After Seeing the World, This Chef Returned to Rural NJ Hometown to Make Pizza and Bread

Her baking business, Emily’s Hearth, provides farmers' markets with handcrafted pizzas and breads—and soon, she'll open a permanent shop in Sussex.

Emily Downs of Emily's Hearth

Emily Downs of Emily’s Hearth sells her pizzas and breads to farmers’ markets. Photo: Courtesy of Jennifer Pottheiser

At not quite 40, Emily Downs has worn a dizzying wardrobe of hats. She’s been a painter, sculptor and textile artist; a dancer; a scholar of art history and Italian; a documentary filmmaker; a pizza maker and artisanal bread baker. She has lived in Florence, San Francisco and New York City.

Downs’ colorful, cultured journey has led her back to New Jersey, specifically to Sussex, the village in northern Sussex County where she grew up. Her baking business, Emily’s Hearth, provides farmers’ markets—in Sparta and in Warwick, New York—with handcrafted, micro-seasonal pizzas and bread. And Emily’s Hearth has more local buzz than a swarm of bees.

Her affinity for dough runs deep. Her grandmama Olga Delvey gave her the lifelong gift of pizza, she says, adding that at every holiday, her extended family gathered at her house in Dover. Her grandmother would corral the kids, seat them around her kitchen table and give each a round pizza pan. The kids would make pizza from scratch, including the dough, and top them themselves. “It was heaven,” Downs recalls. “Pizza is part of my psyche.”

After Smith College in Massachusetts and an Italian immersion in Florence, “where art and food are the stuff of life,” Downs settled in San Francisco. An encounter with a legendary New Jersey-raised chef changed her life, she recounts.

The production company where she worked was making a documentary about Alice Waters. (The Chatham-born chef’s Berkeley restaurant, Chez Panisse, is widely regarded as America’s first farm-to-table restaurant.) Downs went to interview her: “She was so passionate and sensible,” she says.

Waters had started the Edible Schoolyard, a national project that plants vegetable gardens in schools within poor neighborhoods that have no access to fresh food. The Edible Schoolyard got kids to improve their nutrition, their health and their lives. Michelle Obama championed the program as first lady.


Downs describes her pizzas as “a cross between Kesté’s classic approach and a more avant-garde California style, with nontraditional toppings.” Photo: Courtesy of Emily Downs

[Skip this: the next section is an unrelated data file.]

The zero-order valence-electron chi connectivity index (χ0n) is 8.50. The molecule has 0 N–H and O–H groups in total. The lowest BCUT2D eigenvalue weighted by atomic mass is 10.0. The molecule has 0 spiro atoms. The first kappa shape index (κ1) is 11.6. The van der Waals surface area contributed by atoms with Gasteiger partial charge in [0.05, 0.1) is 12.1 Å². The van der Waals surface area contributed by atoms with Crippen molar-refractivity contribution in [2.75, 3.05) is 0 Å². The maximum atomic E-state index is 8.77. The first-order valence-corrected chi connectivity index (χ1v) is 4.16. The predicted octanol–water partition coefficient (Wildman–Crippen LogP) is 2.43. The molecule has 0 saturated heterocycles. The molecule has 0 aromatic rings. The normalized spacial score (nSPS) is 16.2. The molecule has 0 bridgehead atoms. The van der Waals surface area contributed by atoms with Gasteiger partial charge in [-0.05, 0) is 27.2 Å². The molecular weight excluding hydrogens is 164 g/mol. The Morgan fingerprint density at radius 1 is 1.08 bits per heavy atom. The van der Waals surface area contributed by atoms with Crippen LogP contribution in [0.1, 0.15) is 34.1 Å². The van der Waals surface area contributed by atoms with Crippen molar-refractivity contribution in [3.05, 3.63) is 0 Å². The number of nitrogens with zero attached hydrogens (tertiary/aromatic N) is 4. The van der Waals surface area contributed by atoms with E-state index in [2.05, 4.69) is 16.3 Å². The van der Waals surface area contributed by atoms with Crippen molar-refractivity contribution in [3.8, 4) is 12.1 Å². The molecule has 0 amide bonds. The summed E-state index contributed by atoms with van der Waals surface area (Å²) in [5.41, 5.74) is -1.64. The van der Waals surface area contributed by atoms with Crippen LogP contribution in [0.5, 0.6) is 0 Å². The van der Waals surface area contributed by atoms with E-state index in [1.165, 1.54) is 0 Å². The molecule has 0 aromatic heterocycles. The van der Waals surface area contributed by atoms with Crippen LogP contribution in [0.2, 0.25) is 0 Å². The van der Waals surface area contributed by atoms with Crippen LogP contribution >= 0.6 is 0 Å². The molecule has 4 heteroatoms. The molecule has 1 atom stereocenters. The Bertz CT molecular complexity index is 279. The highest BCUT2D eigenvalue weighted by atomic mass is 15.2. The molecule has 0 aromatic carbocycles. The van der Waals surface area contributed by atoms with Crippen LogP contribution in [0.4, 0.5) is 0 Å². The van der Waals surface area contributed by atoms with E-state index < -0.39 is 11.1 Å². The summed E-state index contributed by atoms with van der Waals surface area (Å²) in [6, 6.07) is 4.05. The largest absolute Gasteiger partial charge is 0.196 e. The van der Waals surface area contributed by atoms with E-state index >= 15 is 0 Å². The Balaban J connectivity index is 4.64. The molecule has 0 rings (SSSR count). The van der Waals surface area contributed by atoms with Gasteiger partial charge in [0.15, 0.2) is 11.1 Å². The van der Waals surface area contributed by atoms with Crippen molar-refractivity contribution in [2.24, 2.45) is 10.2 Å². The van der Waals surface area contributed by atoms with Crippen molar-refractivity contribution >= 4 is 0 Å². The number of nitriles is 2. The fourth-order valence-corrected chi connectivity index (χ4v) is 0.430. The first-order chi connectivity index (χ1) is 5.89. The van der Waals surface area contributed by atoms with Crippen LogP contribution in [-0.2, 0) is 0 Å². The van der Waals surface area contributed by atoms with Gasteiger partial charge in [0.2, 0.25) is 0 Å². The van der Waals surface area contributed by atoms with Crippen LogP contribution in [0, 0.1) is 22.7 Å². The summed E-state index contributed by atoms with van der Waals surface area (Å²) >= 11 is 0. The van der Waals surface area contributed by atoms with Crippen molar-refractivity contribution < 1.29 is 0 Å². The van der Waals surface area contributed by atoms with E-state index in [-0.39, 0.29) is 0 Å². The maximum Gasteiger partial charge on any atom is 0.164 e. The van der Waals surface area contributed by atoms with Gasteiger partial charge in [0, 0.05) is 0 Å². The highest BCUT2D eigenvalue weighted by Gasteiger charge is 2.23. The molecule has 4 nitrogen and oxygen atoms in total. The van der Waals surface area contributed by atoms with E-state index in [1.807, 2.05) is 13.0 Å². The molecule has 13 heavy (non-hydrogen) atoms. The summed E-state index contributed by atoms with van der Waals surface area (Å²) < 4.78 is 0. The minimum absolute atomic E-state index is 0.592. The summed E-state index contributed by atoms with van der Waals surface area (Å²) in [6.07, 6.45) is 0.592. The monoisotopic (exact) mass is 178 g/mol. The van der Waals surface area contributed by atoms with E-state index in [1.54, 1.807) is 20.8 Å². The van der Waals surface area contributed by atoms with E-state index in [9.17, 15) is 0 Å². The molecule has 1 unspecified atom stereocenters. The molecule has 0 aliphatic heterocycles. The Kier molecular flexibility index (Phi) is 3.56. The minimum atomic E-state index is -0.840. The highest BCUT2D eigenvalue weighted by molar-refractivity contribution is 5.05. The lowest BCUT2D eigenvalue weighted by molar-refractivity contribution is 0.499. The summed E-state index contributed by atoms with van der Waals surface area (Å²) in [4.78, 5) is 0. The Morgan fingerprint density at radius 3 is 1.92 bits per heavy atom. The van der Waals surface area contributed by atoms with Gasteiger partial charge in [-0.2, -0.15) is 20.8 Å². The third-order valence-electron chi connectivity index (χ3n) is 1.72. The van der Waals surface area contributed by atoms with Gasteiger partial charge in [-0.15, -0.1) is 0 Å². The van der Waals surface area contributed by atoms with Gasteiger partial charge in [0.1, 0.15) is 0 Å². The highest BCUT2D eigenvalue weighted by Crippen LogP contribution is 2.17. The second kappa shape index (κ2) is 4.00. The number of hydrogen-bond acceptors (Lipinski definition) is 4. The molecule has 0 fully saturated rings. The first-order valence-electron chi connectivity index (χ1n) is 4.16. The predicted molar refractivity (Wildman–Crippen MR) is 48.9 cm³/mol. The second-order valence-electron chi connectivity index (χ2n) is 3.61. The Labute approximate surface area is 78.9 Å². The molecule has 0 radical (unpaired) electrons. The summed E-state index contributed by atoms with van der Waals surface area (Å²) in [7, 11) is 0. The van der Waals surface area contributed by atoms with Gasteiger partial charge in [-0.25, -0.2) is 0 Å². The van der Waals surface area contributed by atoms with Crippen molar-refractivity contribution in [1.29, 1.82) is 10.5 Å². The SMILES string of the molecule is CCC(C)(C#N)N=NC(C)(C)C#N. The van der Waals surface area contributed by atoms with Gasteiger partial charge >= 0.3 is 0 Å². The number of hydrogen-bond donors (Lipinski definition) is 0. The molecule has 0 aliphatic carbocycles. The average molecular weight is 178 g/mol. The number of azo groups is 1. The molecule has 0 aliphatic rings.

“It absolutely works,” says Downs. “My revelation was that there is no equality without healthy food.” So, she resolved “to use food to boost people’s health and hopes. And from my childhood and time in Italy, the food closest to me was pizza.”

The next day, she traipsed all over San Francisco, walking into pizzerias, slice joints, trattorias and asked, always men, if they needed a pizza cook. Their answer was invariably “no, but you can deliver pies for us.”

“It was infuriating, but I kept on,” Downs says. “At the end of the day, I figured I had nothing to lose. I walked into Pizzeria Delfina, at the time the hottest pizza place in town. I asked the manager if he needed help. He responded with, ‘Can you make pizza?’”

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Downs recalls that one of her first diners was Chef Thomas Keller of the French Laundry in Napa. When he left, she asked her manager if Chef Keller had liked his pizza. He smiled and said, “He finished it.”

A few years later, Downs says she grew tired of San Francisco’s one-season climate, and she missed her family, so she moved back to Jersey and got a job as farm manager for Bobolink Dairy, a regenerative farm in Hunterdon County, and learned about agriculture from the soil biome up.

Next, she moved to Jersey City and delved into bread-making as an apprentice to Jim Lahey at the acclaimed Sullivan Street Bakery in downtown Manhattan. Both Downs and her new boss had been aspiring sculptors who’d studied art in Italy. “We both saw breadmaking as creating something beautiful from nature,” she says. Soon, she was baking bread for Daniel Boulud’s New York restaurants “and for Thomas Keller’s Per Se, a nice twist.”

Next, she undertook wood-fired Neapolitan pizza making at Kesté Pizza, also downtown. “I was the only non-Italian-born pizzaiolo there,” she says. “I learned so much I homed in on my own style, a cross between Kesté’s classic approach and a more avant-garde California style, with nontraditional toppings.”

Then, in 2016, her marriage ended. Downs returned to Sussex County with her baby son, Donovan, and moved four houses down from her parents. She started up a food truck, hauling a pizza oven to weekly farmers’ markets.

“It took off and I added bread to my menu a few years later,” she notes. “I’m known for my sesame-coated ‘community loaf,’ an eight-to-ten-pounder baked in a turkey pan. I sell it by the chunk, like bakers do in Italy.”

Downs also caters private events, “especially pizza parties, with a Nutella pizza for dessert.”

Downs is ready to set up a permanent shop soon, name still undecided. She’s currently settling into a colorful, funky former diner in Sussex. First, she’ll open on weekends, she says. She plans to have live music and local artists’ work and serve coffees, several breads, pastries, sandwiches, flatbreads and, of course, pizza. And she’s developing her own doughnuts.

“I thrive on feeding people,” says Downs. “It’s a good deed. It brings me back in touch with my roots, my hometown, my purpose.”

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